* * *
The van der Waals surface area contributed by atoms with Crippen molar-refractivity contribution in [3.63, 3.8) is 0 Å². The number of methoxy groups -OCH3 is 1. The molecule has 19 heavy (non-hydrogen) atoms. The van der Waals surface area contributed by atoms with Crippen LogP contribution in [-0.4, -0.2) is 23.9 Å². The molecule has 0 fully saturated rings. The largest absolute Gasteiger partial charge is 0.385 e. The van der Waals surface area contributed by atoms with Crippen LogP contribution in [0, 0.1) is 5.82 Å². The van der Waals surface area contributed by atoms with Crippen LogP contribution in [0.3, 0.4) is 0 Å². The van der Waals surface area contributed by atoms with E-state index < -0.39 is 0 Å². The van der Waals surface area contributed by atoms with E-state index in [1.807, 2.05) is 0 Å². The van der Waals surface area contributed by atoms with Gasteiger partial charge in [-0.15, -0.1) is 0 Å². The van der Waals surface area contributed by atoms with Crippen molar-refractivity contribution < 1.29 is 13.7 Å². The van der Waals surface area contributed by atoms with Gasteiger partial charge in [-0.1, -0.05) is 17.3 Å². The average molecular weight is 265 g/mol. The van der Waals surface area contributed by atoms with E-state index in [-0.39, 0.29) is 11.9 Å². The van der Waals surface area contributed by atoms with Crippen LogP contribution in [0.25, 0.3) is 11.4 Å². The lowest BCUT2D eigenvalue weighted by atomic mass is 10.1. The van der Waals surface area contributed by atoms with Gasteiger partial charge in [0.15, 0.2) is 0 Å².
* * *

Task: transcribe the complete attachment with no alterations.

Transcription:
The van der Waals surface area contributed by atoms with Crippen molar-refractivity contribution in [3.63, 3.8) is 0 Å². The number of methoxy groups -OCH3 is 1. The molecule has 19 heavy (non-hydrogen) atoms. The van der Waals surface area contributed by atoms with Crippen LogP contribution in [-0.4, -0.2) is 23.9 Å². The molecule has 0 fully saturated rings. The largest absolute Gasteiger partial charge is 0.385 e. The van der Waals surface area contributed by atoms with Crippen LogP contribution in [0, 0.1) is 5.82 Å². The van der Waals surface area contributed by atoms with Crippen LogP contribution in [0.3, 0.4) is 0 Å². The van der Waals surface area contributed by atoms with E-state index < -0.39 is 0 Å². The van der Waals surface area contributed by atoms with E-state index in [1.807, 2.05) is 0 Å². The van der Waals surface area contributed by atoms with Gasteiger partial charge in [-0.15, -0.1) is 0 Å². The van der Waals surface area contributed by atoms with Crippen molar-refractivity contribution < 1.29 is 13.7 Å². The van der Waals surface area contributed by atoms with Gasteiger partial charge in [-0.1, -0.05) is 17.3 Å². The average molecular weight is 265 g/mol. The van der Waals surface area contributed by atoms with E-state index in [-0.39, 0.29) is 11.9 Å². The van der Waals surface area contributed by atoms with Crippen LogP contribution in [0.25, 0.3) is 11.4 Å². The lowest BCUT2D eigenvalue weighted by atomic mass is 10.1. The van der Waals surface area contributed by atoms with Gasteiger partial charge in [0.15, 0.2) is 0 Å².